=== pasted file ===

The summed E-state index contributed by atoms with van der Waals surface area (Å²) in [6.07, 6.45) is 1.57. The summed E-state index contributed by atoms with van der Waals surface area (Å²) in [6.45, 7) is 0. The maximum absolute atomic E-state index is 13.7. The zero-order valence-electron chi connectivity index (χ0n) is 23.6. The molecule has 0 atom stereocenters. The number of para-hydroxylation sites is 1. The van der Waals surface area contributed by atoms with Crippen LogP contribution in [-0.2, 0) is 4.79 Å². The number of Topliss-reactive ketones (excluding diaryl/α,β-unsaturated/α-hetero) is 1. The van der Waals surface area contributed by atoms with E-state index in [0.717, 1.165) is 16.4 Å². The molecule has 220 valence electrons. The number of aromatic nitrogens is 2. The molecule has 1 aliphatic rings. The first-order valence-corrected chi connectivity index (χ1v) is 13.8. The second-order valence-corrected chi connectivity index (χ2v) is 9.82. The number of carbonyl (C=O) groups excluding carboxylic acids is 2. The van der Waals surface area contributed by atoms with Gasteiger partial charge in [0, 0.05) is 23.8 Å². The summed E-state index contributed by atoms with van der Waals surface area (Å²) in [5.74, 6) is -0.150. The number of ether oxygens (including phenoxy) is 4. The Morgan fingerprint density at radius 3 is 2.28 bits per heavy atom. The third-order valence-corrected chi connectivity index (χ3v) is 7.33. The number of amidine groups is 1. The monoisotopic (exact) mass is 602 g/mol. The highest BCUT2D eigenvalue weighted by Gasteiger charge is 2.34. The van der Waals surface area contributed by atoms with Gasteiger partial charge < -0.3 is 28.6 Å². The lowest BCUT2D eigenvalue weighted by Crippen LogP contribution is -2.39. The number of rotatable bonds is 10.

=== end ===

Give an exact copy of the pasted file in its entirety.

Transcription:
The summed E-state index contributed by atoms with van der Waals surface area (Å²) in [6.07, 6.45) is 1.57. The summed E-state index contributed by atoms with van der Waals surface area (Å²) in [6.45, 7) is 0. The maximum absolute atomic E-state index is 13.7. The zero-order valence-electron chi connectivity index (χ0n) is 23.6. The molecule has 0 atom stereocenters. The number of para-hydroxylation sites is 1. The van der Waals surface area contributed by atoms with Crippen LogP contribution in [-0.2, 0) is 4.79 Å². The number of Topliss-reactive ketones (excluding diaryl/α,β-unsaturated/α-hetero) is 1. The van der Waals surface area contributed by atoms with E-state index in [0.717, 1.165) is 16.4 Å². The molecule has 220 valence electrons. The number of aromatic nitrogens is 2. The molecule has 1 aliphatic rings. The first-order valence-corrected chi connectivity index (χ1v) is 13.8. The second-order valence-corrected chi connectivity index (χ2v) is 9.82. The number of carbonyl (C=O) groups excluding carboxylic acids is 2. The van der Waals surface area contributed by atoms with Gasteiger partial charge in [0, 0.05) is 23.8 Å². The summed E-state index contributed by atoms with van der Waals surface area (Å²) in [5.74, 6) is -0.150. The number of ether oxygens (including phenoxy) is 4. The Morgan fingerprint density at radius 3 is 2.28 bits per heavy atom. The third-order valence-corrected chi connectivity index (χ3v) is 7.33. The number of amidine groups is 1. The monoisotopic (exact) mass is 602 g/mol. The highest BCUT2D eigenvalue weighted by Gasteiger charge is 2.34. The van der Waals surface area contributed by atoms with Gasteiger partial charge < -0.3 is 28.6 Å². The lowest BCUT2D eigenvalue weighted by Crippen LogP contribution is -2.39. The number of rotatable bonds is 10.